Many discussions of poverty and welfare often contrast the choice of individuals to take ownership of their own lives and actions thus assuming responsibility for themselves and their own needs as compared to those who would asset that society has a responsibility to the vulnerable among us and that each member of society should have a “reasonable chance at a decent life” (Ripstein, 1995) and society should play a role in making sure people have a fair share of resources and opportunities. For those who value personal responsibility welfare is seen as placing an undue burden upon responsible citizens. For those who value societal engagement welfare is seen as a safety net of compassion for the weak and vulnerable who would otherwise be at a disadvantage in an unfair society and the cost is the responsibility of those who have succeeded in said society. I assert that there is a third, and vitally important, issue that is often left out of these discussions that being the impact of people of faith on society as a whole. The Christian faith in particular has much to say regarding not only our individual responsibility before God but also our social responsibility to other members of God’s creation. The transformational work of God in the hearts of those who are followers of Jesus exert an upwardly mobile thrust in individuals lives and society as a whole providing a framework for meeting both the need to be individually responsible and to care for the needs of societies weak and vulnerable. An example in point is the Wesleyan Revival led by John Wesley in the 1700’s which was attributed by some as having spared England the bloody revolution endured by France. Out of this revival came such groups as the Salvation Army which saw social responsibility to be linked with evangelical fervor. If our society is to have an opportunity to find an answer to the problems of the welfare debate those who believe in Jesus must be a part of the solution not just the debate.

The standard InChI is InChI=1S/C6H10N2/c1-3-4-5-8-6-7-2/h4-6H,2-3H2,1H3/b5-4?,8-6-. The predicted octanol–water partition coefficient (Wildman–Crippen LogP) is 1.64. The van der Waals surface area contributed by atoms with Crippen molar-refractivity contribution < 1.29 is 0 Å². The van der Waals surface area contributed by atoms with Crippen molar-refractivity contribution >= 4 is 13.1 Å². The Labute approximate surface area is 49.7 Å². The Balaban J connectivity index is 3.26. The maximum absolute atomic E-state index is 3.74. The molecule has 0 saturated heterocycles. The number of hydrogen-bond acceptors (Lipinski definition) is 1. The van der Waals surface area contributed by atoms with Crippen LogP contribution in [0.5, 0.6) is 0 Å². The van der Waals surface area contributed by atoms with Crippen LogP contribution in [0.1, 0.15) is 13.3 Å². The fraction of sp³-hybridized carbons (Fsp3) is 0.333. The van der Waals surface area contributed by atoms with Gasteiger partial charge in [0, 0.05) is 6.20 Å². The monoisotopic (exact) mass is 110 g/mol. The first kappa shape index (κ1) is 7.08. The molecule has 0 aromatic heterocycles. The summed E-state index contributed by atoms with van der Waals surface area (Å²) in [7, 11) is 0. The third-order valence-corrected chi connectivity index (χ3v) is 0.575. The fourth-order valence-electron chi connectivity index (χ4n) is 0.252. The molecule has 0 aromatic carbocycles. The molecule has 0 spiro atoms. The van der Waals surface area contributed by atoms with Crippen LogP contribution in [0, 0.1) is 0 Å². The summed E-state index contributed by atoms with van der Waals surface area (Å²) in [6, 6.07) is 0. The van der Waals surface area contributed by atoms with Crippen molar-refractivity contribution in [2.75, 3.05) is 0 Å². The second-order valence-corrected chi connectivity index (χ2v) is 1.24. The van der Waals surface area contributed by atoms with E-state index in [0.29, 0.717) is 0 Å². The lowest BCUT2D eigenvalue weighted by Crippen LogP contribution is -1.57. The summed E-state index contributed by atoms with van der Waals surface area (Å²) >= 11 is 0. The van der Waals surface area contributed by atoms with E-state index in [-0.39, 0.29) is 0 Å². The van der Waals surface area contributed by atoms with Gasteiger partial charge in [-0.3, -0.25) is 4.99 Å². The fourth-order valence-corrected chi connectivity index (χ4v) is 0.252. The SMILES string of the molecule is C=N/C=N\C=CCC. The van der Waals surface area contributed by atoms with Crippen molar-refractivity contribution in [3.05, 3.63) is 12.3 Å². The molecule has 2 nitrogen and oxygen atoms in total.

Ripstein, A. (1995, April/May). Undue burdens. Retrieved from http://www.bostonreview.net/BR20.2/Ripstein.html